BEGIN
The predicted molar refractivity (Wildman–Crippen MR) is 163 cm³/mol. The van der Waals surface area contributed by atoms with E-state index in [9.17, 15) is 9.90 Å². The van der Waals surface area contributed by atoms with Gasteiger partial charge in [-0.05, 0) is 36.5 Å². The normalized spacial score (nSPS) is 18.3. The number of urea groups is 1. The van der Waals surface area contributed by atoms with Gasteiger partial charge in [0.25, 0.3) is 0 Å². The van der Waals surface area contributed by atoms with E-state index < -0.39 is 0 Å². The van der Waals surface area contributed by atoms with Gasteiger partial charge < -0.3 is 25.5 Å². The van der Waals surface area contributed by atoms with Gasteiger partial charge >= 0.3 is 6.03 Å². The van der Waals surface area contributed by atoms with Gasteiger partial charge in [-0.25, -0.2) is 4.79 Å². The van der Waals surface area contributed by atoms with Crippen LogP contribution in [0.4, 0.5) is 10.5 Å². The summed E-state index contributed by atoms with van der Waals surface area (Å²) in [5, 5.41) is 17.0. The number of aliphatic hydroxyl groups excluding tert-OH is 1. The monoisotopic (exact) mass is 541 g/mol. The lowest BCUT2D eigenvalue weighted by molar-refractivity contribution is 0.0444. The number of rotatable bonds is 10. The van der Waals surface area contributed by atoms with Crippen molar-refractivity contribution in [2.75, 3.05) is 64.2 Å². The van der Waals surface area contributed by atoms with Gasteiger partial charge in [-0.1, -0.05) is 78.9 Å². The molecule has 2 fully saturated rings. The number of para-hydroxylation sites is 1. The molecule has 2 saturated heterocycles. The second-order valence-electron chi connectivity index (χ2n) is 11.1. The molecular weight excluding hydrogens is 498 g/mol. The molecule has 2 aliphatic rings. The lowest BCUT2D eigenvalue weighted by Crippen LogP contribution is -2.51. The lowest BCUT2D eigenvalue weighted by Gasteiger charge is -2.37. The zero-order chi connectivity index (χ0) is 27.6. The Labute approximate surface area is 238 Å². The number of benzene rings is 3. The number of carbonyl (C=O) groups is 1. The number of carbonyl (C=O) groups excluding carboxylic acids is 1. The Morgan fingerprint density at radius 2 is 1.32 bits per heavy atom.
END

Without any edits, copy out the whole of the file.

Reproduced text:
The predicted molar refractivity (Wildman–Crippen MR) is 163 cm³/mol. The van der Waals surface area contributed by atoms with E-state index in [9.17, 15) is 9.90 Å². The van der Waals surface area contributed by atoms with Gasteiger partial charge in [-0.05, 0) is 36.5 Å². The normalized spacial score (nSPS) is 18.3. The number of urea groups is 1. The van der Waals surface area contributed by atoms with Gasteiger partial charge in [0.25, 0.3) is 0 Å². The van der Waals surface area contributed by atoms with E-state index < -0.39 is 0 Å². The van der Waals surface area contributed by atoms with Gasteiger partial charge < -0.3 is 25.5 Å². The van der Waals surface area contributed by atoms with Gasteiger partial charge >= 0.3 is 6.03 Å². The van der Waals surface area contributed by atoms with Gasteiger partial charge in [-0.25, -0.2) is 4.79 Å². The van der Waals surface area contributed by atoms with Crippen LogP contribution in [0.4, 0.5) is 10.5 Å². The summed E-state index contributed by atoms with van der Waals surface area (Å²) in [5, 5.41) is 17.0. The number of aliphatic hydroxyl groups excluding tert-OH is 1. The monoisotopic (exact) mass is 541 g/mol. The lowest BCUT2D eigenvalue weighted by molar-refractivity contribution is 0.0444. The number of rotatable bonds is 10. The van der Waals surface area contributed by atoms with Crippen molar-refractivity contribution in [2.75, 3.05) is 64.2 Å². The van der Waals surface area contributed by atoms with Gasteiger partial charge in [-0.1, -0.05) is 78.9 Å². The molecule has 2 fully saturated rings. The number of para-hydroxylation sites is 1. The molecule has 2 saturated heterocycles. The second-order valence-electron chi connectivity index (χ2n) is 11.1. The molecular weight excluding hydrogens is 498 g/mol. The molecule has 2 aliphatic rings. The lowest BCUT2D eigenvalue weighted by Crippen LogP contribution is -2.51. The lowest BCUT2D eigenvalue weighted by Gasteiger charge is -2.37. The zero-order chi connectivity index (χ0) is 27.6. The Labute approximate surface area is 238 Å². The number of benzene rings is 3. The number of carbonyl (C=O) groups is 1. The number of carbonyl (C=O) groups excluding carboxylic acids is 1. The Morgan fingerprint density at radius 2 is 1.32 bits per heavy atom.